“George has served his university, the American Geophysical Union, and the geophysical sciences through a wide range of participation and leadership on numerous national committees and has brought distinction to an impressive array of awards from a variety of professional societies and organizations. If, however, you ask the students whose lives he has touched you will find them to a person remarking to the effect ‘. . . but he is so much more than that. He is a teacher, a counselor, a mentor, someone who has shown us what could be done and how we can learn how to do it.’
“Just ask his students and associates, they know: George Hornberger is an example of absolutely the best that geophysical education has to offer.”
—M. ROBBINS CHURCH, NHEERL, U.S. EPA, Corvallis, Oregon
“Thank you, Robbins. For someone whose professional life revolves around working with students, this is indeed a very special award. I decided long ago that, like many of my colleagues, I love my job mainly because what it entails is learning about new things: exploring new ways to think about problems and new ways to solve puzzles. For those of us in academe, our companions on these journeys of intellectual exploration are the students with whom we are fortunate to work. If the common view is that professors disburse knowledge and students gather it up, then the common view is incorrect. The truth is that we learn together, each gaining from the other. It is thus fitting that on receipt of the AGU Excellence in Geophysical Education Award I should take the opportunity to thank publicly the many students who have instructed me throughout my career.
“When I am called on to be an advisor to first-year undergraduate students at the University of Virginia, I often am amused that some of them insist that they must plan their entire career (even their lives!), starting with the selection of their courses for that first semester. I can’t resist telling them that my own view is that life is rather more stochastic than they might wish and my advice is to be open to new learning experiences and to follow their interests as they evolve, whether the evolution is smooth or in a series of punctuated equilibria. In my case, the stochastic perturbation that took me into hydrology came in the person of Irwin Remson. One course taken from Irwin was enough to convince me that if a field attracted people like him, then that was the field for me. I had the good fortune to have Irwin as my graduate advisor. Even though it was almost 30 years ago that I completed my Ph.D. with Irwin, I can picture with clarity visits to his office to discuss my work and to get reinvigorated with a solid dose of enthusiasm. Irwin had the ultimate ‘open-door’ policy: If he was in his office, he was available to meet with students. Having been lucky enough to have Irwin Remson as a mentor, one is moved to strive to emulate him.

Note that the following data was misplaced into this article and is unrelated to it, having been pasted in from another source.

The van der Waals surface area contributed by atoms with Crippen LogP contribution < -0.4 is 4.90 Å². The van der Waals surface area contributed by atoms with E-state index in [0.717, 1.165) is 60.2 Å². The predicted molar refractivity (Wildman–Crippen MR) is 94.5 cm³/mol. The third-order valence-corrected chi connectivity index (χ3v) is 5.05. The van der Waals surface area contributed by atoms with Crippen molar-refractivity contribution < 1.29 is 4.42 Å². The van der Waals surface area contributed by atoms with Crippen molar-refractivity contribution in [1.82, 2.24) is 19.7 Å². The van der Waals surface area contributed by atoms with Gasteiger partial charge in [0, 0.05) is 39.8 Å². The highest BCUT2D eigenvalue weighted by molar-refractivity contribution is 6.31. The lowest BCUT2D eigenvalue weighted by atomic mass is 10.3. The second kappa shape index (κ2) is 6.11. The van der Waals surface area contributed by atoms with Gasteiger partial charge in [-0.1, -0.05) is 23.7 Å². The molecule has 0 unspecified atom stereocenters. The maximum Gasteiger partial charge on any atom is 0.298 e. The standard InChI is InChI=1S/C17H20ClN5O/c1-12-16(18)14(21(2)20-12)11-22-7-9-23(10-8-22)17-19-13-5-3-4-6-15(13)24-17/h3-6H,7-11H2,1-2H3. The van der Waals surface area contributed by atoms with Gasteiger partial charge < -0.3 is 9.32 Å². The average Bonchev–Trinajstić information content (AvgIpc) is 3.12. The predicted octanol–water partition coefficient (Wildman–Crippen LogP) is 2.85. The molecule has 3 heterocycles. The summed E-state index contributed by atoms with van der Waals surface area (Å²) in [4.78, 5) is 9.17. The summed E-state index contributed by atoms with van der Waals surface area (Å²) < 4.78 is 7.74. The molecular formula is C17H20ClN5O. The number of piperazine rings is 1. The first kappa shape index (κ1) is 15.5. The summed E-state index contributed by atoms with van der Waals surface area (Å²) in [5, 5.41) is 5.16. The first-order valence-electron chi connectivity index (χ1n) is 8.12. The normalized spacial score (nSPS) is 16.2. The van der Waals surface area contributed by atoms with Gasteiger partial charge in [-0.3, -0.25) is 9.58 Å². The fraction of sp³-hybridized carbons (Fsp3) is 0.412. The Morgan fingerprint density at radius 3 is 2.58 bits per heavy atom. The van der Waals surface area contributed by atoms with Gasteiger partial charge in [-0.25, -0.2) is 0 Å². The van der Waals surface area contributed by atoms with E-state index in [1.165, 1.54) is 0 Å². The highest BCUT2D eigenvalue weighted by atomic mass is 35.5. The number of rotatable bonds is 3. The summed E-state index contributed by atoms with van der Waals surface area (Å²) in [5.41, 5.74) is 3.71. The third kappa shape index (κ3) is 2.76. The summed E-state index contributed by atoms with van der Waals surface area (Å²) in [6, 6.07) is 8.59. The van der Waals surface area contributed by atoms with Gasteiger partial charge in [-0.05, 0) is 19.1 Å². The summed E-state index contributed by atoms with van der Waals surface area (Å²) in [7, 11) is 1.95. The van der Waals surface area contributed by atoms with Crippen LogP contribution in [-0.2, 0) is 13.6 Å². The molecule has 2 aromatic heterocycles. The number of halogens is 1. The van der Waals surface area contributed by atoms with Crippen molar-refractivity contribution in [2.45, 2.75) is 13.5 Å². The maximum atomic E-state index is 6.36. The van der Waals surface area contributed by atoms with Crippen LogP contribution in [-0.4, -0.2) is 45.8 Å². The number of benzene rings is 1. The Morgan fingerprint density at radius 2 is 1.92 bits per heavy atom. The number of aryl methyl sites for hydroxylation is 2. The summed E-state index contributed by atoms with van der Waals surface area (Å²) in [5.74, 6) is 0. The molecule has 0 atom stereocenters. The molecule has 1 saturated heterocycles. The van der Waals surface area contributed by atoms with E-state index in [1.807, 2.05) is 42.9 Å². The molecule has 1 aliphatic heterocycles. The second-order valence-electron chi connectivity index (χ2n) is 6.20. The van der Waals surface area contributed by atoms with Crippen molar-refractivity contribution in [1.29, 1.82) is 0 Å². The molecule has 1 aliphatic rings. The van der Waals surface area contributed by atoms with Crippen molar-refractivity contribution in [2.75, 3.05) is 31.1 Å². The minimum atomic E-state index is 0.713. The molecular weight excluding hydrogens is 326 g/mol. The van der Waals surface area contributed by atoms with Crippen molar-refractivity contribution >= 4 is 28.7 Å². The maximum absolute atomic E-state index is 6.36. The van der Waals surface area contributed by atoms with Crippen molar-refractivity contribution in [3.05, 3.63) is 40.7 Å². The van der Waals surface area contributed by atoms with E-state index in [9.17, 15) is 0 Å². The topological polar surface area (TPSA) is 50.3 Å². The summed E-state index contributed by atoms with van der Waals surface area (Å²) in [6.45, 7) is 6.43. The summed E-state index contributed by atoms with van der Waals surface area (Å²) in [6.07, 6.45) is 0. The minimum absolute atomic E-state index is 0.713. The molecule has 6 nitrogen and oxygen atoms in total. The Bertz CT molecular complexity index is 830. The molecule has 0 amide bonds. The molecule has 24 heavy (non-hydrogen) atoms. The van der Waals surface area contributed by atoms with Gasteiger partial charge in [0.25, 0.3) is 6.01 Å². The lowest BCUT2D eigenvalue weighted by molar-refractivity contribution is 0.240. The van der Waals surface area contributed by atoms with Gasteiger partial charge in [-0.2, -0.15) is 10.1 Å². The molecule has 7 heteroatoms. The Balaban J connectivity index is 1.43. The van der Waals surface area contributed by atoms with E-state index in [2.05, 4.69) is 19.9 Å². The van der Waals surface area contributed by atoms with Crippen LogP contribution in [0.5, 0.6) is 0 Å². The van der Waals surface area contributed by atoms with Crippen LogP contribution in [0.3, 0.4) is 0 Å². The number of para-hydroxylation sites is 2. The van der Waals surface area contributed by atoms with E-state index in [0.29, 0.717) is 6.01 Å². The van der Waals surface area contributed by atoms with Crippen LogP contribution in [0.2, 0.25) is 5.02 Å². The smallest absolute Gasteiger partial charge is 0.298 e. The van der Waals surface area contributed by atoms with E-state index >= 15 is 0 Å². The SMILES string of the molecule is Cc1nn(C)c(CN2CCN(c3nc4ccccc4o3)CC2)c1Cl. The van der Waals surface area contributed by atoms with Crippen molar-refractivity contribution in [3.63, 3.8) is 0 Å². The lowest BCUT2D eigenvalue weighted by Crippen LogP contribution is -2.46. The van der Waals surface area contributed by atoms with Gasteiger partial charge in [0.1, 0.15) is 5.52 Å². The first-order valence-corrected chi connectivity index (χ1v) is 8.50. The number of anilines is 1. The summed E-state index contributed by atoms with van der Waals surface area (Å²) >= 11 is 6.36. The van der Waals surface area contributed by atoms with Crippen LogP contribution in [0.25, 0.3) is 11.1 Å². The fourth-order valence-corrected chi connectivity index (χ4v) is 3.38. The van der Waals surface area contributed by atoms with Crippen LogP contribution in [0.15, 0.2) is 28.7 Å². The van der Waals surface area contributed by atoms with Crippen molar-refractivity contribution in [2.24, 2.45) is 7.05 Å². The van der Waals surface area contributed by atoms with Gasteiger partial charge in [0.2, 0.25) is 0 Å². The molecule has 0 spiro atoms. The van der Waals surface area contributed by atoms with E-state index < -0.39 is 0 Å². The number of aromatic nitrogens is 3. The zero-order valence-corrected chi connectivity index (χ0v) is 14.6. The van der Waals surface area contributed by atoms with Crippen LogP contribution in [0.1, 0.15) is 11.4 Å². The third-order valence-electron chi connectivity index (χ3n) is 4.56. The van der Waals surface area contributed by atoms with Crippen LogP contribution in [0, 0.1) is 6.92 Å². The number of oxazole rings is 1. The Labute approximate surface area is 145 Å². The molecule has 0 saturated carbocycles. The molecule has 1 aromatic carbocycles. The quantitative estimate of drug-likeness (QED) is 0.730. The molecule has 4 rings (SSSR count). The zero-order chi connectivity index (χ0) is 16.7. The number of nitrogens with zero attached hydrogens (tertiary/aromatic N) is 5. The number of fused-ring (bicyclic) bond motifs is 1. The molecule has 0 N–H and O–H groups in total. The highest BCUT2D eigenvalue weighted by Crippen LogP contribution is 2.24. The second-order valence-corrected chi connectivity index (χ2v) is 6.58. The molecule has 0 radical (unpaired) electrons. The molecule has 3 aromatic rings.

“Since leaving Stanford University in 1970, I have been employed at the University of Virginia. The Department of Environmental Sciences has been a great professional home for me and Charlottesville has been a great personal home. Among my first faculty collaborators at Virginia was Mahlon Kelly, an aquatic ecologist. I knew essentially nothing about ecology at the time, and in retrospect I see that this collaboration was another fortunate stochastic event in my life. Mahlon and I were lucky at the time to have a group of graduate students who shared in our searches around the intersection of hydrology and ecology and who were enthusiastic participants in our many lively arguments. Among this talented group (at one time or another) were Robbins Church, Ron Cohen, Jack Cosby, Chuck Gallegos, Bill Keene, Tim Lederman, and several others. I am fortunate that the excitement of the 1970s endured for the students at Virginia and for me. Throughout the twists and turns of my career, I have enjoyed many collaborations with talented students at both the undergraduate and graduate levels. I cannot possibly thank all by name; I only hope that some shadow of my gratitude is evident. My many colleagues at Virginia and elsewhere who have helped me in scientific work and who have been good friends also have my heartfelt thanks.
“As much as I owe to students and colleagues for making my job a real joy, I also must express my deep gratitude to my family: three generations worth. My parents, George V. and Olive Hornberger, celebrated their sixtieth wedding anniversary this year. I cannot imagine a more stable base of support than they have given me. My wife, Joan, has been, is, and always will be the love of my life. My children, Rachel and George Z., have graduated from just being offspring to being our best friends as well. Thank you.”
—GEORGE M. HORNBERGER, University of Virginia, Charlottesville